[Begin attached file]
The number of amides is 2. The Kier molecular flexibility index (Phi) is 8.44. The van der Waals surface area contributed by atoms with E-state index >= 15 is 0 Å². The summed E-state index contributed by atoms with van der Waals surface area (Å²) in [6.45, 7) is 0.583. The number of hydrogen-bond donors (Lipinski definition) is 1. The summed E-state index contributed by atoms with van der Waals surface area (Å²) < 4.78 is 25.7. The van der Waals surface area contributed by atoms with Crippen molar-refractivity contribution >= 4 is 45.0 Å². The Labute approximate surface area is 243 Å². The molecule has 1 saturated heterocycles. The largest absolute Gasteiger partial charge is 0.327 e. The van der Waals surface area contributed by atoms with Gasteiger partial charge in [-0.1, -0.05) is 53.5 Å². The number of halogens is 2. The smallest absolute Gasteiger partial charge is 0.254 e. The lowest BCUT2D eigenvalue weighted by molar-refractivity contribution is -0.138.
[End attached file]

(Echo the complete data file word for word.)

The number of amides is 2. The Kier molecular flexibility index (Phi) is 8.44. The van der Waals surface area contributed by atoms with E-state index >= 15 is 0 Å². The summed E-state index contributed by atoms with van der Waals surface area (Å²) in [6.45, 7) is 0.583. The number of hydrogen-bond donors (Lipinski definition) is 1. The summed E-state index contributed by atoms with van der Waals surface area (Å²) < 4.78 is 25.7. The van der Waals surface area contributed by atoms with Crippen molar-refractivity contribution >= 4 is 45.0 Å². The Labute approximate surface area is 243 Å². The molecule has 1 saturated heterocycles. The largest absolute Gasteiger partial charge is 0.327 e. The van der Waals surface area contributed by atoms with Gasteiger partial charge in [-0.1, -0.05) is 53.5 Å². The number of halogens is 2. The smallest absolute Gasteiger partial charge is 0.254 e. The lowest BCUT2D eigenvalue weighted by molar-refractivity contribution is -0.138.